3. $_SERVER['PHP_SELF'] is dangerous if misused. If login.php/nearly_arbitrary_string is requested, $_SERVER['PHP_SELF'] will contain not just login.php, but the entire login.php/nearly_arbitrary_string. If you've printed $_SERVER['PHP_SELF'] as the value of the action attribute of your form tag without performing HTML encoding, an attacker can perform XSS attacks by offering users a link to your site such as this:

<a href='"><script type="text/javascript">...</script><span a="'></a>

The javascript block would define an event handler function and bind it to the form's submit event. This event handler would load via an <img> tag an external file, with the submitted username and password as parameters.

Use $_SERVER['SCRIPT_NAME'] instead of $_SERVER['PHP_SELF']. HTML encode every string sent to the browser that should not be interpreted as HTML, unless you are absolutely certain that it cannot contain anything that the browser can interpret as HTML.
info at mtprod dot com 23-Jan-2009 02:13
On Windows IIS 7 you must use $_SERVER['LOCAL_ADDR'] rather than $_SERVER['SERVER_ADDR'] to get the server's IP address.
jonbarnett at gmail dot com 23-Nov-2008 09:13
It's worth noting that $_SERVER variables get created for any HTTP request headers, including those you might invent:

If the browser sends an HTTP request header of:
X-Debug-Custom: some string


['HTTP_X_DEBUG_CUSTOM']; // "some string"

There are better ways to identify the HTTP request headers sent by the browser, but this is convenient if you know what to expect from, for example, an AJAX script with custom headers.

Works in PHP5 on Apache with mod_php.  Don't know if this is true from other environments.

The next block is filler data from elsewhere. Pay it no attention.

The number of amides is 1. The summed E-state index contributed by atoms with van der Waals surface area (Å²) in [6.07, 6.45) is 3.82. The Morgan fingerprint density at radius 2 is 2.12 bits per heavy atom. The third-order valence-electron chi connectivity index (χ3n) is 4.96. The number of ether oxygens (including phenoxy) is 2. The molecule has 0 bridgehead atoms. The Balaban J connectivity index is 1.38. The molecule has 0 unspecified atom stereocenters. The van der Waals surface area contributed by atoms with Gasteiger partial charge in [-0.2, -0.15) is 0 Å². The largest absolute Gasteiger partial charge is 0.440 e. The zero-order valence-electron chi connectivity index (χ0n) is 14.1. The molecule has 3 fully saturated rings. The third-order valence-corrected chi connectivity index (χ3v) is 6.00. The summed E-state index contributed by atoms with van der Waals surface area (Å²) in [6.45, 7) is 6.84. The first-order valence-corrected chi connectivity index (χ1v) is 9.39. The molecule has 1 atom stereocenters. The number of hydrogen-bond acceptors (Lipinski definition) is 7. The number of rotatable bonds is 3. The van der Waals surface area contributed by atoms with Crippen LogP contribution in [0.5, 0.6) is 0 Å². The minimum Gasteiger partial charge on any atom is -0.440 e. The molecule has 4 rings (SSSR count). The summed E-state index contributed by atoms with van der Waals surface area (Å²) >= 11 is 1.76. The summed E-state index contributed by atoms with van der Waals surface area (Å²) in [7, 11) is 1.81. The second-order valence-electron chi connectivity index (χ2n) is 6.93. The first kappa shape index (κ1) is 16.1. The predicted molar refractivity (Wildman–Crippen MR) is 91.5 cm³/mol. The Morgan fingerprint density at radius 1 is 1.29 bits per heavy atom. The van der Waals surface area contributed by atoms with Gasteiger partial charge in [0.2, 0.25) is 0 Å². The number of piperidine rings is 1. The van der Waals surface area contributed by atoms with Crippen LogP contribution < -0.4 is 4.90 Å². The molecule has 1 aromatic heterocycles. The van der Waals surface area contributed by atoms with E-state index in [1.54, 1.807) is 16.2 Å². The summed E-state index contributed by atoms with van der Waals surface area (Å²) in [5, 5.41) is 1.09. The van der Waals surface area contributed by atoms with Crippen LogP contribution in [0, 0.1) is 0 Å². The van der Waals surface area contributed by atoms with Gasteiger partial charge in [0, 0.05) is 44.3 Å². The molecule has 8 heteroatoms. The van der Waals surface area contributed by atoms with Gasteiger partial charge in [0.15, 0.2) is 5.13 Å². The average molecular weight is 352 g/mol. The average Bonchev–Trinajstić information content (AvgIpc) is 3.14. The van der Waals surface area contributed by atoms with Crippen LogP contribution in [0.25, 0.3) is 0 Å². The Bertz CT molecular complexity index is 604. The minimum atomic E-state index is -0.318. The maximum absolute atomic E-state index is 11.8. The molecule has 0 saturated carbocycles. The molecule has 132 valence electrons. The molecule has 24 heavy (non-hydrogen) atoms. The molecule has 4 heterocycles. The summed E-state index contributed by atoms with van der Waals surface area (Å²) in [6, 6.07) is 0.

jette at nerdgirl dot dk 01-Nov-2008 11:43
Windows running IIS v6 does not include $_SERVER['SERVER_ADDR']

If you need to get the IP addresse, use this instead:

= gethostbyname($_SERVER['SERVER_NAME']);
geoffrey dot hoffman at gmail dot com 25-Oct-2008 05:13
If you are looking at $_SERVER['HTTP_USER_AGENT'] to determine whether your user is on a mobile device, you may want to visit these resources:
Thomas Urban 22-Oct-2008 01:19
Maybe you're missing information on $_SERVER['CONTENT_TYPE'] or $_SERVER['CONTENT_LENGTH'] as I did. On POST-requests these are available in addition to those listed above.
Taomyn 12-Oct-2008 07:21
    Set to a non-empty value if the script was queried through the HTTPS protocol. Note that when using ISAPI with IIS, the value will be off if the request was not made through the HTTPS protocol.

Does the same for IIS7 running PHP as a Fast-CGI application.
Tonin 16-Sep-2008 10:43
When using the $_SERVER['SERVER_NAME'] variable in an apache virtual host setup with a ServerAlias directive, be sure to check the UseCanonicalName apache directive.  If it is On, this variable will always have the apache ServerName value.  If it is Off, it will have the value given by the headers sent by the browser.

Depending on what you want to do the content of this variable, put in On or Off.
Andrew B 08-Sep-2008 04:26
Please note on Windows/IIS - the variable 'USER_AUTH' will return the username/identity of the user accessing the page, i.e. if anonymous access is off, you would normally get back "$domain\$username".
jeff at example dot com 12-Aug-2008 11:24
Note that, in Apache 2, the server settings will affect the variables available in $_SERVER. For example, if you are using SSL, the following directive will dump SSL-related status information, along with the server certificate and client certificate (if present) into the $_SERVER variables:

SSLOptions +StdEnvVars +ExportCertData
silverquick at gmail dot com 05-Aug-2008 05:55
I think the HTTPS element will only be present under Apache 2.x. It's not in the list of "special" variables here:
But it is here:
danny at orionrobots dot co dot uk 31-Jul-2008 02:25
It is worth noting here that if you use $_SERVER['REQUEST_URI'] with a rewrite rule, the original, not rewritten URI will be presented.
emailfire at gmail dot com 26-May-2008 07:49
REQUEST_URI is useful, but if you want to get just the file name use:

= basename($_SERVER['REQUEST_URI']);
if (
strpos($this_page, "?") !== false) $this_page = reset(explode("?", $this_page));